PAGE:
Even though the computer modules in your car are often housed in easy to reach places, they obtain data from sensors deep within the engine. For example, oxygen sensors may be positioned within the cylinder head. There are also some sensors that may be housed deep in the engine block. In some cases, these sensors monitor the flow of oil and coolants through the block. Once these sensors malfunction, they can cause piston heads to seize up, as well as ruin other critical parts of the main engine. At the same time, replacing these sensors may cost several thousand dollars if the engine has to be taken out, or the warranty on the electrical system is up.

Therefore, when the fuel pump causes changes in the electrical system, it can have hidden consequences. As with other electrical devices, when a new component is added, it can disrupt the pattern, and lead to serious consequences. When you make use of electric vehicle conversions, you will not need to worry about disrupting the electrical harness or the engine sensors. In fact, you will no longer need to worry about an engine block at all. Instead, your vehicle will run on a nice, quiet electrical motor that requires very little in the way of maintenance.

The Best Cars for Electric Fuel Conversions

If you buy a used car, you will always worry about repairs if you do not take steps to change the engine, transmission, and fuel pump. That said, if another used car is in better shape than the one you have now, you can always see about getting an electric car conversion in the near future. At the very least, you can have peace of mind knowing that you will get many years of trouble free driving out of it.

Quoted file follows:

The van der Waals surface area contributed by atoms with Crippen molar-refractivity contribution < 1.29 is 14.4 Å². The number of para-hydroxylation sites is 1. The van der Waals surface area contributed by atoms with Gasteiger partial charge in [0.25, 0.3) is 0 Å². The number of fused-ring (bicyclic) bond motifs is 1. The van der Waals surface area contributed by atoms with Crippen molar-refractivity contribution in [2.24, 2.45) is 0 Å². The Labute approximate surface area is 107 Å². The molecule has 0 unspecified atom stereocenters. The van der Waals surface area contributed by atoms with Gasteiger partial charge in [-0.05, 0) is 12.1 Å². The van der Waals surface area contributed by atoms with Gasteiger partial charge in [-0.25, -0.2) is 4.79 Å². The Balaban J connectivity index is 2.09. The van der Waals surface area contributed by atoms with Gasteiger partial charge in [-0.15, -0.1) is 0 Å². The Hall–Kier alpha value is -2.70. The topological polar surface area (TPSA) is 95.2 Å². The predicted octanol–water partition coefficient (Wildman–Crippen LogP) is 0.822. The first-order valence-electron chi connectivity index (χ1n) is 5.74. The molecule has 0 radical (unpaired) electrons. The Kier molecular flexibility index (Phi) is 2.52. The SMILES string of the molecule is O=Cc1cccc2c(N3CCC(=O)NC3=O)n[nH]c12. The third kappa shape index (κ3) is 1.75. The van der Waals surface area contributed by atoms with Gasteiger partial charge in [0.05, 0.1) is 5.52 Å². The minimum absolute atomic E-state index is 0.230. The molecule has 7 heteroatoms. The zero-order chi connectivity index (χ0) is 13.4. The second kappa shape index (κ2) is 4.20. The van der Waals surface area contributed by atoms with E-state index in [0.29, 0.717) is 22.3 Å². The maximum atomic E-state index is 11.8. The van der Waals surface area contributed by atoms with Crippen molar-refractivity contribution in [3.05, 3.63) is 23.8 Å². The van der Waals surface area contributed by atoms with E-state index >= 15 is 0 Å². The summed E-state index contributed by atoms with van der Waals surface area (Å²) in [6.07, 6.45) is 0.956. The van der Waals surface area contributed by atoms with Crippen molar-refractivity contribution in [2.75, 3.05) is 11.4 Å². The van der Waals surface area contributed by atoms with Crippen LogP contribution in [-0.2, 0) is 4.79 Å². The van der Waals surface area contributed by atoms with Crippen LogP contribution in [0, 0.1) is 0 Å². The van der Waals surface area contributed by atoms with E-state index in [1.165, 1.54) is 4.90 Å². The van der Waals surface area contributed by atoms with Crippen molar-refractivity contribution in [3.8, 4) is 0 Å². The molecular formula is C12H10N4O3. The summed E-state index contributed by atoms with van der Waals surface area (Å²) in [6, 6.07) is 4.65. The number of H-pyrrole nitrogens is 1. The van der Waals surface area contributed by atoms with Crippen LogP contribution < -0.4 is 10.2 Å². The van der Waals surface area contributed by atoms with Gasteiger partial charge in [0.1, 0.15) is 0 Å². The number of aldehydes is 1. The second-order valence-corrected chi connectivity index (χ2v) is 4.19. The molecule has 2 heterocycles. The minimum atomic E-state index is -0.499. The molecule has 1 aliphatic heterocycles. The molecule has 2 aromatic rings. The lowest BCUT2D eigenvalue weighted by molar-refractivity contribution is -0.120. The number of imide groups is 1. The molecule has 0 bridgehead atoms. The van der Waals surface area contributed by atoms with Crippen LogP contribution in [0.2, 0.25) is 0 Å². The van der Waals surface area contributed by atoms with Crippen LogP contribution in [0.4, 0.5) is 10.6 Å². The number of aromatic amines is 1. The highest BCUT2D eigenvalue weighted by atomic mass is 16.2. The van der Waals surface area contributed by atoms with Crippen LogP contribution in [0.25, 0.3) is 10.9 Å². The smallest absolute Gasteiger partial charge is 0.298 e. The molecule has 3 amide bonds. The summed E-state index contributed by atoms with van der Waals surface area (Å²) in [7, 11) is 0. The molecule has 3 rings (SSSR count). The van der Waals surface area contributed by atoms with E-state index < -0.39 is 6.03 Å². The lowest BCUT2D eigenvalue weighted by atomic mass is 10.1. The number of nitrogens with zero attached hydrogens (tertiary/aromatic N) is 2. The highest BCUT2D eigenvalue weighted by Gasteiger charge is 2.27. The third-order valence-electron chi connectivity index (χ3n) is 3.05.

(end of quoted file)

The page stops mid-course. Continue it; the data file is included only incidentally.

People that own cars today do not realize they could have a financial time bomb sitting on their hands. Regardless of whether the fuel pump dies in the middle of traffic, or the engine gaskets blows, it will cost you to have the vehicle repaired. When you are under pressure to get your car back as quickly as possible, you will most likely go on paying bigger repair bills, rather than evaluate the expanded benefits associated with electric vehicle conversions. Take the time now to evaluate your financial commitment to owning a petrol car. Switching to all electric is easier than you realize.